‘Toxic teeth’: EU push for mercury phase out in fillings exposes UK inaction

The EU is well on its way to phasing out mercury in fillings from 2025, due to concerns over their environmental and human health impacts, but the UK currently has no plans for a ban.

The UK – like the European Union (EU) – has a duty to reduce the negative impact of mercury on the environment and human health as per its own regulations and the Minamata Convention, which the UK signed along with 130 countries in 2013. 

Silver fillings available on the NHS – dental amalgam – are made up of a mixture of metals including mercury. Mercury-free alternatives are available, but are more expensive. 

A “major use” of metallic mercury in England is dental amalgam, according to a 2021 report commissioned by the Environment Agency on the challenges facing the water environment due to mercury. 

Mercury is highly toxic to humans, according to the World Health Organisation, and exposure, even to small amounts, may have toxic effects on the nervous, digestive and immune systems, and on the lungs, kidneys, skin and eyes. It can also have a devastating impact on aquatic ecosystems, as it biomagnifies up the food chain.

Despite being deemed safe for use, dental amalgam has been banned in the UK for use on children aged 15 years or under and for use on  pregnant and breastfeeding women, “except when deemed strictly necessary by the dental practitioner”.

On Thursday, the European Council and Parliament agreed that mercury in dental amalgam must no longer be used by 1 January 2025, with exports of dental amalgam also set to be prohibited from this date – with an 18 month derogation for certain circumstances, for example if a country has “not yet adjusted their reimbursement system to cover alternatives”. 

The next stage is for this to be set into law, but while the EU is on its way to completely phasing out dental amalgam in all of its member states within the next three years, post-Brexit UK has not set a date. 

On top of this, at a meeting of the Minamata Convention in November 2023, the UK was among a small number of countries globally that disagreed with plans to phase-out the manufacturing and trade of dental amalgam by 2030.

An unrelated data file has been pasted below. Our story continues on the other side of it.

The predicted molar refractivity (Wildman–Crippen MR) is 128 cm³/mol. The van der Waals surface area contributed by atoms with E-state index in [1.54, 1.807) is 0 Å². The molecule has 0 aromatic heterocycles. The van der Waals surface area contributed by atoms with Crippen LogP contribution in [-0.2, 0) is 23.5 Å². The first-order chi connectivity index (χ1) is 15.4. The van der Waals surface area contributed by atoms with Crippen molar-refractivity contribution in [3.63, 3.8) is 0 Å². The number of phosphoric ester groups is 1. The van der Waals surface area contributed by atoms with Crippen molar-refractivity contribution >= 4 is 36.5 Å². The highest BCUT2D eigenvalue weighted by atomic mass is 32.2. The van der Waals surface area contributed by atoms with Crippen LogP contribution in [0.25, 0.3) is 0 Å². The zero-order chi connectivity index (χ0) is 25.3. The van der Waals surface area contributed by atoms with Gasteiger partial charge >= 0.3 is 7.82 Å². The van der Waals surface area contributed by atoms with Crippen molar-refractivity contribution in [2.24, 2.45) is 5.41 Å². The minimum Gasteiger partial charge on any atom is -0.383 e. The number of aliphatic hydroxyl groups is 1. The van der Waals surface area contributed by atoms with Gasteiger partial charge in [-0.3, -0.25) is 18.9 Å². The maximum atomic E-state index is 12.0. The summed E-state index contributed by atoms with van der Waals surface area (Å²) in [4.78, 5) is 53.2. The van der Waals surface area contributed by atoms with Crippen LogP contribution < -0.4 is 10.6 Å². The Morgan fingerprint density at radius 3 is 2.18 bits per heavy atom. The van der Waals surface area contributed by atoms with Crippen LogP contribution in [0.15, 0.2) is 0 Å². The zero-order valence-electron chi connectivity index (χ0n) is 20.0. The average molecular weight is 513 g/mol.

President of the World Alliance for Mercury-Free Dentistry, Charlie Brown - who describes dental amalgam as “toxic teeth” - expressed dismay that the UK government has “made clear” that it favours amalgam and is not planning on a phase out. 

He said that DEFRA needs to “stand up and ban this tooth unfriendly pollutant from the Victorian era”, which he described as “no longer needed in dentistry and definitely no longer wanted by any consumer who finds out it is mainly mercury”. 

Brown, who is an attorney in the US, also highlighted that dental workers “breathe in an office laden with the most volatile of the heavy metals, mercury”. 

“Amalgam’s use is disappearing in private health care where consumer choice counts but [its use is] continuing by the NHS and other bureaucracies where consumer choice is ignored,” he continued.

In contrast, the British Dental Association has said it is firmly against dental amalgam being phased out. Chair of the organisation, Eddie Crouch, described the EU ban as the “straw that breaks the back of NHS dentistry.”

The body submitted an open letter to the UK’s four chief dental officers asking that they work with industry to secure an ongoing supply of amalgam in the face of the ban which they say will have a detrimental impact on costs. 

A department of health and social care spokesperson said:
“The UK’s position remains to phase down the use of dental amalgam."

As per the government's 2019 national action plan for England, it committed to a "minimal intervention approach" for restoring teeth, and to emphasise preventative measures, to reduce the need for fillings. It did not commit to a ban. 

DEFRA has been approached for a comment.